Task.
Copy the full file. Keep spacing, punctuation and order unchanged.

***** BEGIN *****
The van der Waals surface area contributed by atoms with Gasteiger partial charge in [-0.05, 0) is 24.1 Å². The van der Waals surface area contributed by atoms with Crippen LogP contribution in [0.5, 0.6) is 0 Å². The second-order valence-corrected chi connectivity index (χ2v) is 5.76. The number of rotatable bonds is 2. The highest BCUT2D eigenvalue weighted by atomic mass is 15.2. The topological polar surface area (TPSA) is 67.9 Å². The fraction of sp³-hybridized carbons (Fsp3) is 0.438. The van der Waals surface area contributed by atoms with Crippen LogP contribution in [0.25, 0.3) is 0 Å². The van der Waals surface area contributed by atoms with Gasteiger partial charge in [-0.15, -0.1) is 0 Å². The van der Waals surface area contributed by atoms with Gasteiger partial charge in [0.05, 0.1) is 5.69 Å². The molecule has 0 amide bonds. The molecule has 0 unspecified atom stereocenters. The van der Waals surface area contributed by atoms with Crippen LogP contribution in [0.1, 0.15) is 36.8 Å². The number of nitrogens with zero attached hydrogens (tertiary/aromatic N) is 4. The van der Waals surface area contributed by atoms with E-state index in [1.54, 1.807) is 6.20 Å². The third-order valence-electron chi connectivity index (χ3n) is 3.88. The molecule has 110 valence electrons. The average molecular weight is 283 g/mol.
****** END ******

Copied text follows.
The van der Waals surface area contributed by atoms with Gasteiger partial charge in [-0.05, 0) is 24.1 Å². The van der Waals surface area contributed by atoms with Crippen LogP contribution in [0.5, 0.6) is 0 Å². The second-order valence-corrected chi connectivity index (χ2v) is 5.76. The number of rotatable bonds is 2. The highest BCUT2D eigenvalue weighted by atomic mass is 15.2. The topological polar surface area (TPSA) is 67.9 Å². The fraction of sp³-hybridized carbons (Fsp3) is 0.438. The van der Waals surface area contributed by atoms with Crippen LogP contribution in [0.25, 0.3) is 0 Å². The van der Waals surface area contributed by atoms with Gasteiger partial charge in [-0.15, -0.1) is 0 Å². The van der Waals surface area contributed by atoms with Gasteiger partial charge in [0.05, 0.1) is 5.69 Å². The molecule has 0 amide bonds. The molecule has 0 unspecified atom stereocenters. The van der Waals surface area contributed by atoms with Crippen LogP contribution in [0.1, 0.15) is 36.8 Å². The number of nitrogens with zero attached hydrogens (tertiary/aromatic N) is 4. The van der Waals surface area contributed by atoms with E-state index in [1.54, 1.807) is 6.20 Å². The third-order valence-electron chi connectivity index (χ3n) is 3.88. The molecule has 110 valence electrons. The average molecular weight is 283 g/mol.